It may sound like testing is hopeless in JavaScript. That is not the case there are plenty of ways to test JavaScript. In fact here are a list of frameworks that can help you out with testing (and a comparison):

With many tools available there is no excuse for not testing every part of an application that has end user impact. All of your JavaScript should be tested. If it’s not tested it shouldn’t exist.

Some will say that with closures (since JavaScript is heavily functional) that testing is really hard. Just because something is hard does not give you freedom to ignore it. Further, if the code is designed well testing usually isn’t an issue. A good sign of “code smell” is not being able to more easily create tests. This statement holds true to me for all code, not just JavaScript.

Error handling

Performance seems to be the first thing many people bring up when it comes to JavaScript error handling. I do not buy into this philosophy. Feel free to take a read of this programmer thread about the perceived issue. The real problem is if you’re using error handling as control flow. Don’t do that, you wouldn’t do it on the server so don’t do it in JavaScript. Exception cases are exceptional, therefore, they should not happen often. This means you need not worry about the performance impact because the errors are rare.

One point where people seem to think error handling doesn’t work in JavaScipt is in a setTimeout call. For example if you have this:

try {
    c = a + b;
  }, 100)
} catch (e) {
  alert("This will not be hit, ever!");

In Chrome you’ll see this error with the above code:

Uncaught ReferenceError: a is not defined

You may wonder why the error isn’t caught. I invite you to watch this great video about the event loop in JavaScript. Basically this is how JavaScript works. When code is sent to the event loop it is removed from the scope of this try catch. The code is made asynchronous by the setTimeout call. Therefore the try/catch no longer works because try/catch was a synchronous call.

There is actually a pretty easy way to handle this type of asynchronous call. Wrap the function passed to setTimeout in a try catch and you’ll be good. For example:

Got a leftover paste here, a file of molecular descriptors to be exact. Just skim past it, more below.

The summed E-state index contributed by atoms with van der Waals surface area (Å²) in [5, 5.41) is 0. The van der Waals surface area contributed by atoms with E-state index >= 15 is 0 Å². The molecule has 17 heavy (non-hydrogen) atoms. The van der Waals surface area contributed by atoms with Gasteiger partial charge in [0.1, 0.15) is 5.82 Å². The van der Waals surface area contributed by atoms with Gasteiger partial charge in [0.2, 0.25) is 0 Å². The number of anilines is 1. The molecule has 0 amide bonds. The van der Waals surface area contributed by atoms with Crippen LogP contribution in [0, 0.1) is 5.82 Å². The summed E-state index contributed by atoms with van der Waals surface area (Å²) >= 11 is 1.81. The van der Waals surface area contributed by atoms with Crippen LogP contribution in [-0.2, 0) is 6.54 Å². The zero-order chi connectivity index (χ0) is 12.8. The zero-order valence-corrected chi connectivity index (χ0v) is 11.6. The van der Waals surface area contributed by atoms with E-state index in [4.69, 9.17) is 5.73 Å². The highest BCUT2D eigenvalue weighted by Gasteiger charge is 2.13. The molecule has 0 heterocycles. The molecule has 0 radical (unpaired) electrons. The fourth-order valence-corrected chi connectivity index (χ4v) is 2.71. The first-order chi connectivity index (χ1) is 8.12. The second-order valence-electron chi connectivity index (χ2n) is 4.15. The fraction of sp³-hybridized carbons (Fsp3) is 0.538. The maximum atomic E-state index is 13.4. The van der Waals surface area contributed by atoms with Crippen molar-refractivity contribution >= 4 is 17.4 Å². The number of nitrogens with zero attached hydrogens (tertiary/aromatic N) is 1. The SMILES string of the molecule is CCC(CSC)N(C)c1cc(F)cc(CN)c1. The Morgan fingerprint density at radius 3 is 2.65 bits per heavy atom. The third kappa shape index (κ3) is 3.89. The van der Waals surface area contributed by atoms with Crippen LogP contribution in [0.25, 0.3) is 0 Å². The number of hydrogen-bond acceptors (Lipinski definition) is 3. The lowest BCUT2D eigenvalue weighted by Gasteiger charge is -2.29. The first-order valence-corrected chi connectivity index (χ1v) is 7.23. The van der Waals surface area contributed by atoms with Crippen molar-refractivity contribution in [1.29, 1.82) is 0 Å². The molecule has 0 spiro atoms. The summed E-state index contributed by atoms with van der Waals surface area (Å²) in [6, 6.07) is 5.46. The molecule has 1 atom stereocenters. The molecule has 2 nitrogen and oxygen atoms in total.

var realFunction = function () {
  c = a + b;

var handleErrors = function (func) {
  try {
  } catch (e) {
    alert("This line is hit, mischief managed!");

setTimeout(handleErrors(realFunction), 100);

I recommend this practice to anyone who wants to catch and handle errors. This gets back to a point before around hard-to-write tests. Error handling should also be as easy as it is in other languages. If the code is hard to handle, odds are it needs some refactoring. The code above can be used in a generic sort of wrapper to catch errors. Keep a look out, in the near feature I plan to help release a library to make this kind of error catching much easier. In fact, that same library plays a part in the next section of this post.

Built in logging

In most every language logging is built in. You make a call similar to:

  # something that breaks but is specific
except Exception as e:
  logger.error('Some specific message');

In JavaScript you do have access to console.log and the related levels of logging. If you are sitting there thinking that’s grossly inadequate compared to the power of server side logging, you are correct. Currently JavaScript lacks the ability to make it easy to aggregate logs.

Don’t throw console.log and friends out. They are very useful and give you the same power as other languages built in logging. The real issue is the lack of seeing all the logs across all of your users. When you have a 500 on your website you can see the number of times it occurs, who it impacts, and usually trace it to the line of code that caused the issue. This can all be done in production.

When it comes to getting a JavaScript error, a single log doesn’t really help you. The average user is not going to know how to get you the local client side logs. Further, most users won’t even realize what has gone wrong. A good number of users will usually refresh the page and hope for the best, or worse they will abandon their current pursuit and stop using the site.

Remember that library I mentioned above? The one that I plan to open source soon? Well, that library will make it very easy to get these JavaScript errors into one location for you to look at any time you want. The beauty of the library is how easy it is to track the errors.

I’ll finish by showing all that’s needed to catch all errors for a function that is used often.

var myUsedOftenFunction = function () {};;

That’s all you need. From then on if that function throws an error, in any browser, you’ll know about it.


When you develop code your mindset matters most. If you approach a problem assuming your tools won’t work, then you won’t solve the problem, and your tools won’t work. JavaScript is a powerful language that has many feature. Take advantage of these features and do not cripple yourself living in the world of “code will fail”.

Remember “code can fail” and you have a massive tool belt to handle these code failures. Embrace the power of JavaScript. Treat it like you do any other programming language. You only need to give JavaScript a chance. It can be one of your biggest assets when it comes to web development.